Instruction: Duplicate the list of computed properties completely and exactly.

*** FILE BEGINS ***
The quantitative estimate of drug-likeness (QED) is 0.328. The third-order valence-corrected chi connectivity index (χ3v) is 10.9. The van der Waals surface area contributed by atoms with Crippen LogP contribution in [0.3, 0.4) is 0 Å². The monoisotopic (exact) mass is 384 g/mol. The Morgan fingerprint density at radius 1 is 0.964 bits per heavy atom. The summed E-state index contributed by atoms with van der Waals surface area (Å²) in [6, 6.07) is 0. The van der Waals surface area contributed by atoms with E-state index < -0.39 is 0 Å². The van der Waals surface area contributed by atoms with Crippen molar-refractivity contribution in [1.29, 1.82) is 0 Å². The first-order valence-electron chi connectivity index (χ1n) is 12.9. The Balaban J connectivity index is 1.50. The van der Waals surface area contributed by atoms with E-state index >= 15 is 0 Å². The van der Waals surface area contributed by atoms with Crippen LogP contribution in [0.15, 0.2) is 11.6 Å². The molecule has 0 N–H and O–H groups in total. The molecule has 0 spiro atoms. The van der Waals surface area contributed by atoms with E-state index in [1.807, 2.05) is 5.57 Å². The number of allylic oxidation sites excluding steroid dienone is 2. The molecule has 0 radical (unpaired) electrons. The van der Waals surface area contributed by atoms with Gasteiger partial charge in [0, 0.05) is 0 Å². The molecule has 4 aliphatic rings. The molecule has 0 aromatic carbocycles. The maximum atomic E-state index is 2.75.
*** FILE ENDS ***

The quantitative estimate of drug-likeness (QED) is 0.328. The third-order valence-corrected chi connectivity index (χ3v) is 10.9. The van der Waals surface area contributed by atoms with Crippen LogP contribution in [0.3, 0.4) is 0 Å². The monoisotopic (exact) mass is 384 g/mol. The Morgan fingerprint density at radius 1 is 0.964 bits per heavy atom. The summed E-state index contributed by atoms with van der Waals surface area (Å²) in [6, 6.07) is 0. The van der Waals surface area contributed by atoms with E-state index < -0.39 is 0 Å². The van der Waals surface area contributed by atoms with Crippen molar-refractivity contribution in [1.29, 1.82) is 0 Å². The first-order valence-electron chi connectivity index (χ1n) is 12.9. The Balaban J connectivity index is 1.50. The van der Waals surface area contributed by atoms with E-state index >= 15 is 0 Å². The van der Waals surface area contributed by atoms with Crippen LogP contribution in [0.15, 0.2) is 11.6 Å². The molecule has 0 N–H and O–H groups in total. The molecule has 0 spiro atoms. The van der Waals surface area contributed by atoms with E-state index in [1.807, 2.05) is 5.57 Å². The number of allylic oxidation sites excluding steroid dienone is 2. The molecule has 0 radical (unpaired) electrons. The van der Waals surface area contributed by atoms with Gasteiger partial charge in [0, 0.05) is 0 Å². The molecule has 4 aliphatic rings. The molecule has 0 aromatic carbocycles. The maximum atomic E-state index is 2.75.